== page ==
Edited by Alessandra
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This might be too much, but my husband really likes Blind Watchers of the Sky by Rocky Kolb. (We're going to have our slow middle school reader read it.)

 

Emily

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A Brief History of Time is such a crummy book. It isn't accurate enough for a serious student, but too confused and obscure for an overview. There has to be something better if you want to cover cosmology. Steven Weinberg's The First Three Minutes comes to mind. Anthony Zee's An Old Man's Toy covers cosmology, largely in relation to gravity and he is an amazing explainer. That book would be far more worthwhile and enjoyable than Hawking.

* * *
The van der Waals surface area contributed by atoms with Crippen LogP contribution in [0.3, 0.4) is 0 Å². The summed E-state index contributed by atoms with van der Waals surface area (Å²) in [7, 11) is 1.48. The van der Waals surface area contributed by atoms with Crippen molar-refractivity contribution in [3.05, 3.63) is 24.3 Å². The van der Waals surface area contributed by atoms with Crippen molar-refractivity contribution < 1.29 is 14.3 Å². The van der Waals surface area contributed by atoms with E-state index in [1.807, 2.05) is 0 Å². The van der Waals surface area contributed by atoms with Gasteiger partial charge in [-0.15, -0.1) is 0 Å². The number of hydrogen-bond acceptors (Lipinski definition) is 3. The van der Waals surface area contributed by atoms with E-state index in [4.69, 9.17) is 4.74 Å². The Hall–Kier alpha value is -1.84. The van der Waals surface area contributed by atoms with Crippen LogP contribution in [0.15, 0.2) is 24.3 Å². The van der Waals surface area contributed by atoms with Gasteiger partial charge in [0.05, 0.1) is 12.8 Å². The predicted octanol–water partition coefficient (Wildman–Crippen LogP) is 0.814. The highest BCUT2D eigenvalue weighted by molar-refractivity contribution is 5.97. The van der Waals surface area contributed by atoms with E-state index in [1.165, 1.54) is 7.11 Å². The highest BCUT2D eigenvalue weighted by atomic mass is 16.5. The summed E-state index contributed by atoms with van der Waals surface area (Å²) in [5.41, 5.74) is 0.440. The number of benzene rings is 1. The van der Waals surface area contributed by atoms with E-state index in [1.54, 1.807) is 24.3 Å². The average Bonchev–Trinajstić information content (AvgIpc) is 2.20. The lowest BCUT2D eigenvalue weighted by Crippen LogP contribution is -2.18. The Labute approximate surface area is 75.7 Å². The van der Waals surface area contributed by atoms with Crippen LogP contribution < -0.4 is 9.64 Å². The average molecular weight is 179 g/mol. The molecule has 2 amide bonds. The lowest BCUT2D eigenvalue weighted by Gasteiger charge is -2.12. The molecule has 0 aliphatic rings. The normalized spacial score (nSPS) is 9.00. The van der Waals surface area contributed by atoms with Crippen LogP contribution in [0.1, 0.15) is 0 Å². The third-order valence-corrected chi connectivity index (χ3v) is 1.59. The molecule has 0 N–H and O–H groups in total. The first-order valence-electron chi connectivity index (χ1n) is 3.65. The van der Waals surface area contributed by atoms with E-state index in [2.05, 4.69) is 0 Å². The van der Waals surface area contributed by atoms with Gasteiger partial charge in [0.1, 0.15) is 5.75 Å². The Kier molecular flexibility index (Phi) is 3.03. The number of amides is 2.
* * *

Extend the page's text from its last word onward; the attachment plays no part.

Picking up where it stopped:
I'm reading The Stargazer's guide by Emily Winterburn right now to my kids along side The Planets and they are loving it. It is both practical and novel-ish at the same time.

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RSO is coming out with Astronomy 2 on Aug. 21st. There isn't much info out yet, but I guess they are hoping to have a supply list available next week.

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It's not for everyone, but we used Signs and Seasons text + field guide.  The kids also really liked Smithsonian's The Planets: https://www.amazon.com/Planets-Robert-Dinwiddie/dp/1465424644

 

They also liked the Night Sky app.  We would spend time out at night, using the app to find the different planets, stars, etc.  We also bought Celestron astronomical binoculars and were able to ID different craters on the moon.

 

They did not like the Great Courses at all.  I returned them to the library (good thing I was able to get them from the library).  They did like the Cosmos series, hosted by Neil DeGrasse Tyson (it was on Netflix - I think it still is, isn't it?).

Edited by Evanthe